Credits: Giulia Zitelli Conti, Isrifar

What a wonderful place, so full of history. But… looking at the ground I noticed that you too have stumbling stones in memory of those deported to the camps. From here on there are so many, why?

We are in the old Jewish quarter, where the occupants of the ghetto were rounded up on October 16th,1943. Right here, between the Portico of Octavia and the remains of the Theatre of Marcellus, the SS assembled the Jews they had forcibly taken after house to house raids.

As they had done in Paris in 1942…

Yes, Jan, and here the Nazis were helped out by the census of the Jews following the Racial Laws passed by the Fascist regime.

What happened to these people after the round-up?

1,024, including 200 children, were rounded up and then deported from Tiburtina station to Auschwitz. Once there, 823 were sent immediately to the gas chambers. Only 16 survived and returned home.

Ah, I see that there is a commemorative plaque up there.

Yes, it was put up in the 1960s and it commemorates the Roman and Italian Jews who died in the Nazi camps. A street was also named after that terrible day in 1943.

Credits: Federico Patellani © Archivio Federico Patellani – Regione Lombardia / Museo di Fotografia Contemporanea, Milano-Cinisello Balsamo


The Fascist regime’s racial propaganda – started in 1936 – was fully implemented in 1938. In that year, the so-called “Manifesto of Racist Scientists” was published; the General Directorate for Demography and Race was created; and a census of Jews living in Italy was taken.

In the autumn the so-called Racial Laws were approved, a set of measures sanctioning the exclusion of Jews from national life: expulsion from schools, public and private institutions, a ban on mixed marriages and much more.

The persecution – which began to the general indifference of the population and without open opposition, not even from the Church – took a dramatic turn in 1943: the Italian Social Republic sanctioned the systematic arrest of Jews and the confiscation of their property, setting up transit and concentration camps on Italian soil. The Nazis, assisted by the Fascists, organised round-ups and deportations.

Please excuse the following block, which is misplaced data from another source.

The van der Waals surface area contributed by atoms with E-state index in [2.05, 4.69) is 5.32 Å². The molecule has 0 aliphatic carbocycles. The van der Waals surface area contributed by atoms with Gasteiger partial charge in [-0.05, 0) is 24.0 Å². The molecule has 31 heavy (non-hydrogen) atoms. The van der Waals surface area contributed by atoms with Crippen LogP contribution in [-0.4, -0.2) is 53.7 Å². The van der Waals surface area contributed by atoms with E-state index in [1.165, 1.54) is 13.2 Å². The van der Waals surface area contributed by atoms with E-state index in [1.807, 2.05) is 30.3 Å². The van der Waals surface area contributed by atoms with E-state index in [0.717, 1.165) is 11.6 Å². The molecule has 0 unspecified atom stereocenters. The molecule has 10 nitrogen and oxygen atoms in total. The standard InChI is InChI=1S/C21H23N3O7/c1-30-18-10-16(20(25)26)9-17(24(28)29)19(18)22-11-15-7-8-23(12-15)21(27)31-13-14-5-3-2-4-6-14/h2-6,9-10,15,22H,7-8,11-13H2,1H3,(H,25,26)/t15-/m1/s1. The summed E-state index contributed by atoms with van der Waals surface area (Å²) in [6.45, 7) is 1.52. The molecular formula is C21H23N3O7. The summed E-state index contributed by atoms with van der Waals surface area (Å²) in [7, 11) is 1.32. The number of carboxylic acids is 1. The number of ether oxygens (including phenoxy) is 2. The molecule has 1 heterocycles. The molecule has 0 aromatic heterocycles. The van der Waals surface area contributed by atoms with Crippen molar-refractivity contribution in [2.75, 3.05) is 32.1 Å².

More than 8,000 Jews were deported from Italy and Italian-occupied areas in France and the Dodecanese to Auschwitz and other concentration and extermination camps, where most of them died.


The awareness of the persecution and extermination of the Jews was not immediate and in Italy – as in Europe – it went through different phases.

In the initial post-war period, the extermination of the Jews was not separated from the general violence of the war, and the story of the partisans took precedence. It was only in the late 1950s that works such as Primo Levi’s If This is a Man and the trial of Adolf Eichmann (Jerusalem 1961) shed light on the Shoah and highlighted the role of witnesses. However, Italian responsibility was lessened and justified by the war; the memory of the racial laws was swept under the carpet until recent years.

Since the 1990s, the Shoah has become a fully-fledged part of the European and Italian political and memorial agenda, especially after the Holocaust Memorial Day was established, and the role of the victims and the ‘righteous’ has come to the fore.

However, revisionism and indifference persist, and there are new waves of anti-Semitism, racism and xenophobia. Moreover, the memory of other racial persecutions, such as those of the Roma and Sinti, is still lacking in public debate.

Places of interest

Deportation Memorial
(Borgo San Dalmazzo, Piedmont)
Unità d’Italia Square
(Trieste, Friuli-Venezia Giulia)
Villa Emma Foundation
(Nonantola, Emilia-Romagna)
PG 59 camp
(Servigliano, Marche)
Museum of Memory
(Assisi, Umbria)
Ferramonti di Tarsia Concentration Camp
(Ferramonti di Tarsia, Calabria)
Holocaust Monument
(Venice, Veneto)


Watching /reading tips

L’oro di Roma


(Carlo Lizzani, 1961)

Se questo è un uomo


(Primo Levi, 1947)

La vita è bella


(Roberto Benigni, 1997)

Il giardino dei Finzi Contini


(Giorgio Bassani, 1962)

To know more

Convegno “A ottant’anni dalle leggi razziali”